Google Inc. said Friday that it would step up efforts to stop pornography reaching users in China after a mainland watchdog found the search engine turned up a large number of links to obscene and vulgar sites.
"We have been continually working to deal with pornographic content, and material that is harmful to children, on the Web in China," a statement from the company said.
It added that it had renewed efforts to keep the Internet in China clean after noticing criticism posted Thursday to the Web site of the mainland watchdog, the China Internet Illegal Information Reporting Center.
The watchdog said that despite official warnings, Google was still failing to "filter pornographic contents from its search engine results according to China's relevant laws and regulations." It said tests found that the search engine provided links to a large number of lewd and vulgar pictures, videos and articles, though it gave no specific examples.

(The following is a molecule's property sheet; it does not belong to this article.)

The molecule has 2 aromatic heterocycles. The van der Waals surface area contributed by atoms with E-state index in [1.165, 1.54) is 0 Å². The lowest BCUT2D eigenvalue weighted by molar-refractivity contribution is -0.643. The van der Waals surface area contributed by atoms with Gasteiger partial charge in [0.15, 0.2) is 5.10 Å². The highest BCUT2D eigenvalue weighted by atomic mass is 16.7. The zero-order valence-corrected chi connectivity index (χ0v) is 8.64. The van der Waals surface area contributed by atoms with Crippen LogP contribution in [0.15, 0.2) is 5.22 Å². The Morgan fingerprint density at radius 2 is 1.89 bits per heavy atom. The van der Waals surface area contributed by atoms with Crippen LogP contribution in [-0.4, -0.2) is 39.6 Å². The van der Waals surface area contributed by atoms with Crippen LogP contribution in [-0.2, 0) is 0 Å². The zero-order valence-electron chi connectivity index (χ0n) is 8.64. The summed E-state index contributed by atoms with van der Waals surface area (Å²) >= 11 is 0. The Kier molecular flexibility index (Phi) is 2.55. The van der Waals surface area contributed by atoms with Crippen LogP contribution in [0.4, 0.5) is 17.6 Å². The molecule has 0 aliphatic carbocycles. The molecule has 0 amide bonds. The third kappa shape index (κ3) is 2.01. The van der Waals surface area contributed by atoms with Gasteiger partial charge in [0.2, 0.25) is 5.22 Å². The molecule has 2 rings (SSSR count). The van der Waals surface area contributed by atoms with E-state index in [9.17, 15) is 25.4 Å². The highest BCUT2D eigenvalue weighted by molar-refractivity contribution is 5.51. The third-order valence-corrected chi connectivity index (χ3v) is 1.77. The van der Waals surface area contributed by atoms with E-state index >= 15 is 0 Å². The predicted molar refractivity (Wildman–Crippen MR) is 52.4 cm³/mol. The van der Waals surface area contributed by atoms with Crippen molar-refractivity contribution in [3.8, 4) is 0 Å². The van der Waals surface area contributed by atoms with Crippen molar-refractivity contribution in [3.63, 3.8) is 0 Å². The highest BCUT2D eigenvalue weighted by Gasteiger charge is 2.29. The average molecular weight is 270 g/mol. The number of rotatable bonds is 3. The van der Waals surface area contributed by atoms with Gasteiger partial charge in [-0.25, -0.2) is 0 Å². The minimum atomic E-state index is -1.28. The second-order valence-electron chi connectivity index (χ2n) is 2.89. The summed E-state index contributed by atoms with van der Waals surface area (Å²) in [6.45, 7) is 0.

China, which has the world's largest population of Internet users at more than 298 million, also has one of the world's tightest controls over the Internet. The government bans online pornography and this year launched a nationwide crackdown that led to the closing of more than 1,900 Web sites.
Google, headquartered in Mountain View, California, has struggled to expand in China, where it says it has about 30 percent of the search market. China's homegrown Baidu search engine remains the most popular, with about 60 percent of the market.